I chose to highlight this article for my extended blog for two reasons: first, I liked the way the author used the lede to set up the rest of the story; second, the lede is written is such as way that it draws the reader into the piece. The author uses the lede not only to set up the rest of the story factually, laying out what the article will discuss and who the article involves, but it also sets up the tone of the article. The lede is longer than a traditional lede would be, but this is because the author picked a narrative voice to draw the reader into the story. Through description and using a real life example to humanize what could be a rather dry story, the author shows in the lede that this article will be informative but interesting at the same time. The lede also draws the reader into the story by setting up the scene for the article and identifying some of the basic people involved in the story. However, the best device used to draw the reader into the story in the lede is the author's choice to leave the source and purpose of the blue lights a mystery for the reader. The reader does not find out where the blue light is coming from and why these people are using a blue light until they read further into the story.

April 29, 2007

Scotty is beamed up

Kind of a fluff piece, but possibly a growing trend of burial, so to speak. ABC News reported Saturday that James Doohan, famous for his role as Scotty on the "Star Trek" series, was launched into space as part of a private company's endevour to dispose of human remains in space. To clarify, only cremated remains are accepted for the flights. This was the fourth flight for Space Services, Inc. Previous "riders" include "Star Trek" creator Gene Roddenberry, controversial 60's icon Timothy Leary and multiple astronauts, along with hundereds of average joes. According to the Toronto Star, Doohan died in 2005 and his remains have patiently waited almost two years to enter space for the first time.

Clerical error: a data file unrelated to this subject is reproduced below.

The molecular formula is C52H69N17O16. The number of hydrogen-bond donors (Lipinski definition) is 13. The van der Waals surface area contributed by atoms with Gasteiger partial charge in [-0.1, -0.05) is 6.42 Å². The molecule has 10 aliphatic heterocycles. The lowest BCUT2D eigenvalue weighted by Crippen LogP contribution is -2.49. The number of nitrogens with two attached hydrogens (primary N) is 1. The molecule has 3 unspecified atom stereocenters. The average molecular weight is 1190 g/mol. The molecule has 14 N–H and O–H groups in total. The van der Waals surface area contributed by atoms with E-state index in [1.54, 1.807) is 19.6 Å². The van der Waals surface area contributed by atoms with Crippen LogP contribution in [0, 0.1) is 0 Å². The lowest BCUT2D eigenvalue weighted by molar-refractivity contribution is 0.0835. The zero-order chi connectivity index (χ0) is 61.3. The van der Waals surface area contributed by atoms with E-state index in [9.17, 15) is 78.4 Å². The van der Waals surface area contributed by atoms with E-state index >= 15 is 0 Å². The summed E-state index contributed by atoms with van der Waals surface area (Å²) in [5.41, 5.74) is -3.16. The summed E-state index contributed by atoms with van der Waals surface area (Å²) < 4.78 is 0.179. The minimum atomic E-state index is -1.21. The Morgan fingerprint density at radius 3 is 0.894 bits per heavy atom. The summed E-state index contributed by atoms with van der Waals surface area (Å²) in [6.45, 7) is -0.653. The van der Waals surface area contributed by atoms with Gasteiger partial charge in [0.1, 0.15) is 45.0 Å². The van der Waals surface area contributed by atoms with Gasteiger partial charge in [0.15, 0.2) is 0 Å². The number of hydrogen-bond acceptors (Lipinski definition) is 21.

February 18, 2007

New Mexico uses urinals to stop drunks

New Mexico has purchased about 500 talking urinal cakes in an effort to prevent drunk men from driving, the Pioneer Press reports in an AP piece.

The plastic, motion-sensitive urinal-deoderizer cakes cost $21 each and will be placed in men's restrooms in bars and restaurants around the state.

The cake says, in a female's voice that is fun and flirty at first but grows increasingly stern, "Hey, big guy. Having a few drinks? Think you had one too many? Then it's time to call a cab or call a sober friend for a ride home. Remember, your future is in your hands."

New Mexico authorities hope the unusual tactic will grab the attention of bar and restaurant patrons who may have had one too many drinks. Authorities said the men's restroom was a good place for the message because, unlike women, men don't tend to chat while taking care of business. So they are a captive audience for the 10 to 30 seconds it takes to relieve themselves.

New Mexico has the eighth highest DUI conviction rate in the nation, with men making up 78 percent of those convictions.

January 27, 2007

Winter Carnival gets warm reception

The St. Paul Winter Carnival started this weekend and the Pioneer Press chose to make it a big story. This event is covered in more of a feature or soft news manner because 1) it is on-going and 2) it is annual. The P. Press lede follows suit by focusing on the individual story of a team of snow sculptors and thier Winter Carnival experience. The lede does not reveal much about the story. It makes no mention of the what, the why or the how. The lede does give a who and a when but both of these are very personal and specific references, since it is a feature piece.